Originally from Silkeborg, Denmark. Before starting my Master’s Degree at RCA, I studied Interior Design at Florence Institute of Design International in Florence, Italy, followed by my Bachelor’s Degree in Spatial Design at The Royal Danish Academy of Fine Arts, School of Design in Copenhagen, Denmark. During my BA I did an internship with Faye Toogood at her studio in East London.
‘Family Home’ is a work in progress snapshot of designing a series of space which includes and also shelters a variety of homes; embracing future families and different ways of living. As such, it is an investigation into the meaning and importance of home and domestic life. Now more than ever, we need to question our current and long-standing traditions of the roles and configurations of domestic spaces. I will investigate the future of families and respond to that by formulating new ways of domestic lives and spatial sceneries. As the title suggests, ‘Family Home’ is not a hyper-optimized co-living institution, but instead it is a collective home, one that embodies different ways of living responding to a future in which the nuclear family is no longer considered the norm.
In my work processes until now, I have been particularly interested in the relationships and thresholds between public and private as well as between existing and new spatial configurations. These include the analysis of regulatory aspects of domesticity, as well as the atmospheres of spaces. I began this project by analysing paintings of domesticity, leading me to understand the various depictions of interiors that are dynamic meeting points, and which allow for new spaces to appear and thus communicate new ways of movement, dwelling and inhabitation. Today, undergoing a pandemic dramatically lays bare our human needs and desires for togetherness, kinship and feeling ‘connected’, emotionally as well as physically. These needs and desires are as crucially important to respond to as rational requirements.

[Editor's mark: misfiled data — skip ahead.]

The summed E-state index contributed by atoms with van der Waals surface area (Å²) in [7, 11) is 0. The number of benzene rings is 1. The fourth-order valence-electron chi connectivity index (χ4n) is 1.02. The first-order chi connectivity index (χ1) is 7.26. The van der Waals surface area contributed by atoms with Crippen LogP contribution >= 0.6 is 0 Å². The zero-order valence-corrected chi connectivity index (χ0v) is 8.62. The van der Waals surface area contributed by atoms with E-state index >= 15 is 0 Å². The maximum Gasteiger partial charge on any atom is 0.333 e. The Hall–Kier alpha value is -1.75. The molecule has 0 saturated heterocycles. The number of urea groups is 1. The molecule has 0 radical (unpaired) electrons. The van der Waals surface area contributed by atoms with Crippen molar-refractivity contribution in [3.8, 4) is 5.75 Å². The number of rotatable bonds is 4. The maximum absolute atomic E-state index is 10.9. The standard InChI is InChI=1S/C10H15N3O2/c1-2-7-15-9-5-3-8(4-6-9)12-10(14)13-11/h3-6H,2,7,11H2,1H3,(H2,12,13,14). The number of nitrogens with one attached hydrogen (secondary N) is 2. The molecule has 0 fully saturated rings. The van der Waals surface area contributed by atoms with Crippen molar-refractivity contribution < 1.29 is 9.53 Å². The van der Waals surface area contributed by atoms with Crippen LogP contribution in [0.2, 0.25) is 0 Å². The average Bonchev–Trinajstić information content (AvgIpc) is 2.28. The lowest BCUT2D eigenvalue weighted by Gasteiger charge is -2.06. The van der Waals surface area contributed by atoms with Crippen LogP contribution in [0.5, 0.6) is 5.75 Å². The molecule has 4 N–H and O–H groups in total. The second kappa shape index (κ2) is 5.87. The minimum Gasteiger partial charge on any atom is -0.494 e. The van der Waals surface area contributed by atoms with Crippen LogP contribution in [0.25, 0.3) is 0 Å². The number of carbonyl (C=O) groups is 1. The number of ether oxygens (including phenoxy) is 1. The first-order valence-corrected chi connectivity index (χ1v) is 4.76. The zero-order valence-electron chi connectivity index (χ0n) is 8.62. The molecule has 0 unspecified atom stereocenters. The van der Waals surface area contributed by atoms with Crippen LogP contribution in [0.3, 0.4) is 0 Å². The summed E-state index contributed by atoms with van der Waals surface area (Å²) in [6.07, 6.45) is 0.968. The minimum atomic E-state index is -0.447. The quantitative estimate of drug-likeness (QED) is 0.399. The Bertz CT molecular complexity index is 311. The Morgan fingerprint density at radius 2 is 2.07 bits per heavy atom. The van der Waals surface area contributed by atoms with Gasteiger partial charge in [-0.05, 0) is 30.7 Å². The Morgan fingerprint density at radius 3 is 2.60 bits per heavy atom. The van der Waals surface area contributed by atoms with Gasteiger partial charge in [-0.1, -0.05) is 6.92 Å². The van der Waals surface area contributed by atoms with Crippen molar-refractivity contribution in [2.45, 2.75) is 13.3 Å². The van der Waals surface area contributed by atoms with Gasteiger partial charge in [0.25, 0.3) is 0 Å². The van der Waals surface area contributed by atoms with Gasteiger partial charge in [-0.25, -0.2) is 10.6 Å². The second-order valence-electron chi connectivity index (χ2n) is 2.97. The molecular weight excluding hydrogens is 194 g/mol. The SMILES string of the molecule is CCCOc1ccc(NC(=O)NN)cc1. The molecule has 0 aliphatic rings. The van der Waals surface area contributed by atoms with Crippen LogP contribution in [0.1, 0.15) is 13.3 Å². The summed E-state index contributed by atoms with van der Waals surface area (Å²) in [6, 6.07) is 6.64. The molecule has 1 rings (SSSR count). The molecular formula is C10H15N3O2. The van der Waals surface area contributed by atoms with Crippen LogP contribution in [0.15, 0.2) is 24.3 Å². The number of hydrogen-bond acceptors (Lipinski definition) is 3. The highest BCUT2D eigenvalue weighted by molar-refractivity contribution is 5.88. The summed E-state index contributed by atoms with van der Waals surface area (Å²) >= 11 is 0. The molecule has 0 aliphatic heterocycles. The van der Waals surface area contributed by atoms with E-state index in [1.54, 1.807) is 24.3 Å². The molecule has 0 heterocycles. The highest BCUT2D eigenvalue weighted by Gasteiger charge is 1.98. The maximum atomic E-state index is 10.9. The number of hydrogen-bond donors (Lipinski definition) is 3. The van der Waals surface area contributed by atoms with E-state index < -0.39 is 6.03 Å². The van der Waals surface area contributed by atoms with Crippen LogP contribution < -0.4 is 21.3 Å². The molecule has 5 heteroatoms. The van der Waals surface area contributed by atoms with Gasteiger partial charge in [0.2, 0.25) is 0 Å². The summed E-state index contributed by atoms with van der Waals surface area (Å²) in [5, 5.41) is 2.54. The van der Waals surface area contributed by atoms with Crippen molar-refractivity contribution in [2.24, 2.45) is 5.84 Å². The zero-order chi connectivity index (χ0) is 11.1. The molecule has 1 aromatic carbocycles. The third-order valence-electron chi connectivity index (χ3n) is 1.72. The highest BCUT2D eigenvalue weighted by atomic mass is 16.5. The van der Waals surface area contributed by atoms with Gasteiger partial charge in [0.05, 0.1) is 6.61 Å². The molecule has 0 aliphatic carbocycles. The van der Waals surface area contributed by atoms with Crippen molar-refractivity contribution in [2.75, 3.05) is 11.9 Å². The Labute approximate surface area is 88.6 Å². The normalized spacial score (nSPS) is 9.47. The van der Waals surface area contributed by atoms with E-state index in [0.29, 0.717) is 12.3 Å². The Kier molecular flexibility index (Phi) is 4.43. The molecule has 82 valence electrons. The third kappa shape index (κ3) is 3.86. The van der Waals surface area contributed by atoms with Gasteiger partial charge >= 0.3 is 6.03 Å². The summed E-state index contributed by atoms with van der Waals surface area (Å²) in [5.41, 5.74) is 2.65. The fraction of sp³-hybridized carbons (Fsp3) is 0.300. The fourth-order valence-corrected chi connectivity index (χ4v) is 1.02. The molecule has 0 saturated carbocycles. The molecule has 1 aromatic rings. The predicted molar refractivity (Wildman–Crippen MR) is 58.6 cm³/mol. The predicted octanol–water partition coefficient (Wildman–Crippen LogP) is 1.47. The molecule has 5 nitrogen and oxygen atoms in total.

This work in progress show demonstrates my explorations of future family constellations and ways of forming (co-)habitation. I am interested in this from an anthropological as well as a spatial point of view. Next stages will explore new configurations of living, in London, where the pandemic has further exposed the crisis in housing and the ancient stock that needs reusing and updating in order to make more useful domestic spaces for the 21st century and beyond.
Domestic Imaginary_model views
Sketches of dwelling units
The site where I have tested my initial spatial configurations has a ghost facade of a Victorian terraced house and is situated in Leinster Gardens, Bayswater, London. The facade was originally built in 1868 as part of a series of Victorian terraced houses and the site behind it was used as a tunnel opening for the trains underneath to let out steam. Today, the ghost facade is still left untouched.
In this furniture exploration I have been analysing a selection of paintings of chairs. I was particularly interested in the way the chairs were placed as humanlike figures in the pictorial compositions as well as how each of the chairs expressed a body language and narrative.
By sampling the chair cut-outs together, I wanted to create new characters and families of chairs. My aim was to translate my project narrative of 'Family Home' into furniture assets that can inhabit the in-between spaces in my spatial configurations; creating new thresholds and relationships between the inhabitants and furniture, between public and private as well as between old and new spatial configurations.